We have long known that the family profoundly influences all its members. No other social institution comes close to having an impact on young people that way the family does. Many parents seek out a church based on the quality of its discipling program for children and youth. However, research among adult Christians in the United States demonstrates that people of faith, when asked who influenced them in the growth of their faith most often answered “my mother.” Other family members also rank very high in shaping the faith of young people. Research bears out that children are deeply affected by conversations about faith they have with family members. When children and parents go out into their community and into the world to serve together, the positive impact on the faith of a child is massive.
We should not be surprised about this. In the scriptures, God commands parents “Write these commandments that I’ve given you today on your hearts. Get them inside of you and then get them inside your children. Talk about them wherever you are, sitting at home or walking in the street….” (Deuteronomy 6:6-7) Also the Apostle Paul wrote “Take your children by the hand and lead them in the way of the master.” (Ephesians 6:4) The spiritual nurture of children is clearly shown as the responsibility of parents. We may know this, but still wonder “But HOW do we do it?”
This past summer at Third Church in Richmond, VA our mission pastor, Laurie Jaworski, and I were privileged to conduct a series of intergenerational Sunday School sessions on the theme “Me and My House in Mission.” The purpose was to encourage households to claim the mission God has given them by introducing them to six modes of missional engagement for families. Each week we helped them to reflect on and begin practicing these modes of engagement in their home context.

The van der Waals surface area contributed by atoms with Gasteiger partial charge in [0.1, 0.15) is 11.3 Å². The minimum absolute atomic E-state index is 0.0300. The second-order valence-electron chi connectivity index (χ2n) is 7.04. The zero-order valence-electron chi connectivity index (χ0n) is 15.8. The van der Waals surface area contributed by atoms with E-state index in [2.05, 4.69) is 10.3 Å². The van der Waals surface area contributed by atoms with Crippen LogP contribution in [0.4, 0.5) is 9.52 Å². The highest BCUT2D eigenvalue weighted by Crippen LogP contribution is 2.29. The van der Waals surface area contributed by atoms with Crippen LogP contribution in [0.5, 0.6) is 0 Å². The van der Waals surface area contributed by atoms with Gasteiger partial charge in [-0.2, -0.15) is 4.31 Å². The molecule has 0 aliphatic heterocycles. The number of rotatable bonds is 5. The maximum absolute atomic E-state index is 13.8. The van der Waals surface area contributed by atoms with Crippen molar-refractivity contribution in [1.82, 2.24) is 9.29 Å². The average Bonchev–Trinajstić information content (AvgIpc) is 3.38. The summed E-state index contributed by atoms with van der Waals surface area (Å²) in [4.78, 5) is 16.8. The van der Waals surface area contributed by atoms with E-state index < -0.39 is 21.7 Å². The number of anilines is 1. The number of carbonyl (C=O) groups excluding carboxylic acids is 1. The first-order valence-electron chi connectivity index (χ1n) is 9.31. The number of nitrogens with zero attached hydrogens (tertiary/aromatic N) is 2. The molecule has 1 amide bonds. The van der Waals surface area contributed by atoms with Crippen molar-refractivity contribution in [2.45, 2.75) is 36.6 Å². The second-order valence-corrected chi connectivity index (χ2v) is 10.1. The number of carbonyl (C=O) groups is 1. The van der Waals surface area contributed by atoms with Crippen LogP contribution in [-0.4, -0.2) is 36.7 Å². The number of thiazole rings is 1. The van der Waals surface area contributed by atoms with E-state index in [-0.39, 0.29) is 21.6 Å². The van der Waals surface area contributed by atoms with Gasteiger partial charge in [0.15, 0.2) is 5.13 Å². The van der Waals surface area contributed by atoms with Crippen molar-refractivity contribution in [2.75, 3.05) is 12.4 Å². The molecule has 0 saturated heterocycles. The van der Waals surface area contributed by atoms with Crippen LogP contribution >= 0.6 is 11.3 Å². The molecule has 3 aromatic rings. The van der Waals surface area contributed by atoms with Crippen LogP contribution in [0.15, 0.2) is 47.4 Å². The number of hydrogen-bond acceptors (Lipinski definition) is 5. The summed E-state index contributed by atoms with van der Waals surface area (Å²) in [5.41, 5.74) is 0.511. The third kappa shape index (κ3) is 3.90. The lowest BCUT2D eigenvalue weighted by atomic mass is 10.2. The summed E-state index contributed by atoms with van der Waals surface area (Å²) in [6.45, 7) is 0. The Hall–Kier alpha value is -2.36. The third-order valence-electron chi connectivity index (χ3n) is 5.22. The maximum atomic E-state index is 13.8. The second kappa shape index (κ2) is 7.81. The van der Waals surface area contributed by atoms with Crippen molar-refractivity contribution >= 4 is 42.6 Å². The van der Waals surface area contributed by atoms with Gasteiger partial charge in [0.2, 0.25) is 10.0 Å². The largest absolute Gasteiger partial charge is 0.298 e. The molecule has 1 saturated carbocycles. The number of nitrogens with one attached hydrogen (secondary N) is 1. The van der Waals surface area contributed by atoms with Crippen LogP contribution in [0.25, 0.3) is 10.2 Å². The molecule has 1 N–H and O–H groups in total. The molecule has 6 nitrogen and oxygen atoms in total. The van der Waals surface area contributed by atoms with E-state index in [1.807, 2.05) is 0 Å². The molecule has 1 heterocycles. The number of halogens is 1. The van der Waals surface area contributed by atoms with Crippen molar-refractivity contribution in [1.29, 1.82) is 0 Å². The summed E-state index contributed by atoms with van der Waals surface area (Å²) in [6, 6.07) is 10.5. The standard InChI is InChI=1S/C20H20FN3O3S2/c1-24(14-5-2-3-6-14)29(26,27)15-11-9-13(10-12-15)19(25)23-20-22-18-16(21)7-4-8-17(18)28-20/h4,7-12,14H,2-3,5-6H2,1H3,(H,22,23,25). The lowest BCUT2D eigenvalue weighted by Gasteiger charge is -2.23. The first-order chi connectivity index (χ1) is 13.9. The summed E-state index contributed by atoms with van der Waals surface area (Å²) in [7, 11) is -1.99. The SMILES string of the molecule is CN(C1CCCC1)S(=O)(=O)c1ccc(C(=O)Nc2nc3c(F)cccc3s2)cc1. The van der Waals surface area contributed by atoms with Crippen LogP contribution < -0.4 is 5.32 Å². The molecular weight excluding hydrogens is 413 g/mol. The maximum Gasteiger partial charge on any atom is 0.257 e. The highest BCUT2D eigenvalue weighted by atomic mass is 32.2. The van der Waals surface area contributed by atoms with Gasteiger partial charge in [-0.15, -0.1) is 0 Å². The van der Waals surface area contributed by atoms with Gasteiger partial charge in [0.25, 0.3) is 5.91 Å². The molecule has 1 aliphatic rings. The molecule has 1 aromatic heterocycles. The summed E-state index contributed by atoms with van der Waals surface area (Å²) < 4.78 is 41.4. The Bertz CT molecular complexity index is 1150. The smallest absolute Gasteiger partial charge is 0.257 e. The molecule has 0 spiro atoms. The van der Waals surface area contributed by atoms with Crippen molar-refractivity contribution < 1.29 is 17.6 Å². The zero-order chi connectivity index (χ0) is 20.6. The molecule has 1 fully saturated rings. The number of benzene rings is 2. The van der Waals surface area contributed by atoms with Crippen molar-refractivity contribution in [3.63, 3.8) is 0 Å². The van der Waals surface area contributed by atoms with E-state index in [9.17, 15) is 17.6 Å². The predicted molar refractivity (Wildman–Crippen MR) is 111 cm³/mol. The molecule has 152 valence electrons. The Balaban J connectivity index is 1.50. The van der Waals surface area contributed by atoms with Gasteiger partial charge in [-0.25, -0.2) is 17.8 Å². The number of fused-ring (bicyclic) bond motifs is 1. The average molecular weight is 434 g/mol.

The six modes of missional engagement for families are:
Each session was designed to introduce the missional practices and to give people opportunities to learn about the practices through a powerpoint presentation, testimonies from fellow congregational members who model these practices in their households, singing, prayer, reading and reflecting on scripture, discussion, group sharing, interactive games, drawing pictures and making crafts. Participants were encouraged to implement the new practices at home and to report back the following week about what they were learning.
At the end of the sessions those who attended said that they enjoyed the fact that they could participate together with thier children, that they received new ideas to help them as a family to grow in various areas of discipleship and mission and that they were encouraged by working interactively with one another.
Based on the positive response to these sessions on missional living in families, I am working to put the lessons into the form of a curriculum which can be taught and used in a vareity of contexts. If you or your congregation would like to field test this curriculum, please contact me at email@example.com. My aim is to have a version of the curriculum ready to be used for field testing by late spring of 2020.
In order to go deeper into the issues surrounding the mission of the family and the family in mission, a group of friends and I have founded a new organization called Me and My House in Mission. You can browse the website we are building at https://meandmyhouseinmission.com where I regularly put up postings on the blog page called "Families in the Way." You can register to receive the postings and comment on them when they are posted to join in on the conversation.